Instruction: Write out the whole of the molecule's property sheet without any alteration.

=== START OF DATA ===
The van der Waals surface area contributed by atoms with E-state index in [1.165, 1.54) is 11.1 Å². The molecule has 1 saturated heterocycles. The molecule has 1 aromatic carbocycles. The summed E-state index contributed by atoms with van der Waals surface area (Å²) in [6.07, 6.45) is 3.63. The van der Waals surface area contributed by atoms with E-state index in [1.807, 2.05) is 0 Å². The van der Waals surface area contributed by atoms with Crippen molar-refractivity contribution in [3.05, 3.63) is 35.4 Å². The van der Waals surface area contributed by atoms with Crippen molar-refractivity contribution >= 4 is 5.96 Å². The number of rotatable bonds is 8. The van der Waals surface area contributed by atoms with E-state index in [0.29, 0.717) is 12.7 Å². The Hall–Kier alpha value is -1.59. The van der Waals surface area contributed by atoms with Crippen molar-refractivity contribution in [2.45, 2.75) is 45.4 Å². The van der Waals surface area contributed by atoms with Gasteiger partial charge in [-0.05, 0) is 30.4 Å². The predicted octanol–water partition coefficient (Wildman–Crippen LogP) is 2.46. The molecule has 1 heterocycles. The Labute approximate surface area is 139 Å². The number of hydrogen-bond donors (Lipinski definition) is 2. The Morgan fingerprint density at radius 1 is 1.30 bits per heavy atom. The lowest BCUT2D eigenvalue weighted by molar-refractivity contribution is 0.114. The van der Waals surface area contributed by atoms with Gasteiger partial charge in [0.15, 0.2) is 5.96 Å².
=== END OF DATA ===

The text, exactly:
The van der Waals surface area contributed by atoms with E-state index in [1.165, 1.54) is 11.1 Å². The molecule has 1 saturated heterocycles. The molecule has 1 aromatic carbocycles. The summed E-state index contributed by atoms with van der Waals surface area (Å²) in [6.07, 6.45) is 3.63. The van der Waals surface area contributed by atoms with E-state index in [1.807, 2.05) is 0 Å². The van der Waals surface area contributed by atoms with Crippen molar-refractivity contribution in [3.05, 3.63) is 35.4 Å². The van der Waals surface area contributed by atoms with Crippen molar-refractivity contribution >= 4 is 5.96 Å². The number of rotatable bonds is 8. The van der Waals surface area contributed by atoms with E-state index in [0.29, 0.717) is 12.7 Å². The Hall–Kier alpha value is -1.59. The van der Waals surface area contributed by atoms with Crippen molar-refractivity contribution in [2.45, 2.75) is 45.4 Å². The van der Waals surface area contributed by atoms with Gasteiger partial charge in [-0.05, 0) is 30.4 Å². The predicted octanol–water partition coefficient (Wildman–Crippen LogP) is 2.46. The molecule has 1 heterocycles. The Labute approximate surface area is 139 Å². The number of hydrogen-bond donors (Lipinski definition) is 2. The Morgan fingerprint density at radius 1 is 1.30 bits per heavy atom. The lowest BCUT2D eigenvalue weighted by molar-refractivity contribution is 0.114. The van der Waals surface area contributed by atoms with Gasteiger partial charge in [0.15, 0.2) is 5.96 Å².